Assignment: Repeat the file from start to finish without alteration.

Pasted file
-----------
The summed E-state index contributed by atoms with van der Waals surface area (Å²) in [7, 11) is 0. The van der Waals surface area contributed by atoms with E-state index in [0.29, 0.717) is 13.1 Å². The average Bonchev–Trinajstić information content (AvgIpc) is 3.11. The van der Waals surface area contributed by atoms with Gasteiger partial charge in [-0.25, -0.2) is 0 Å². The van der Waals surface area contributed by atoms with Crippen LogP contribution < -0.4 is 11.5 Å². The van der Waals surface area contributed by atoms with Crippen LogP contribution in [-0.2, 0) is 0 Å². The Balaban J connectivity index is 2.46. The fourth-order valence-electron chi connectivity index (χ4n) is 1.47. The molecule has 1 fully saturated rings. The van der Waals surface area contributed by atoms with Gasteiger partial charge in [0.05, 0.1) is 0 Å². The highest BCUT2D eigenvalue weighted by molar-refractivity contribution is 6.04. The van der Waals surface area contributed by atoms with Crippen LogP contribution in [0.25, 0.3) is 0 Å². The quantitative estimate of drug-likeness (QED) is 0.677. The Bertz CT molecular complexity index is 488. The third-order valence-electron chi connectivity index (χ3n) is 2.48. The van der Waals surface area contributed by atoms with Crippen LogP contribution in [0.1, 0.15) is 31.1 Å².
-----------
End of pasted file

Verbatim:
The summed E-state index contributed by atoms with van der Waals surface area (Å²) in [7, 11) is 0. The van der Waals surface area contributed by atoms with E-state index in [0.29, 0.717) is 13.1 Å². The average Bonchev–Trinajstić information content (AvgIpc) is 3.11. The van der Waals surface area contributed by atoms with Gasteiger partial charge in [-0.25, -0.2) is 0 Å². The van der Waals surface area contributed by atoms with Crippen LogP contribution < -0.4 is 11.5 Å². The van der Waals surface area contributed by atoms with Crippen LogP contribution in [-0.2, 0) is 0 Å². The Balaban J connectivity index is 2.46. The fourth-order valence-electron chi connectivity index (χ4n) is 1.47. The molecule has 1 fully saturated rings. The van der Waals surface area contributed by atoms with Gasteiger partial charge in [0.05, 0.1) is 0 Å². The highest BCUT2D eigenvalue weighted by molar-refractivity contribution is 6.04. The van der Waals surface area contributed by atoms with Crippen LogP contribution in [0.25, 0.3) is 0 Å². The quantitative estimate of drug-likeness (QED) is 0.677. The Bertz CT molecular complexity index is 488. The third-order valence-electron chi connectivity index (χ3n) is 2.48. The van der Waals surface area contributed by atoms with Crippen LogP contribution in [0.1, 0.15) is 31.1 Å².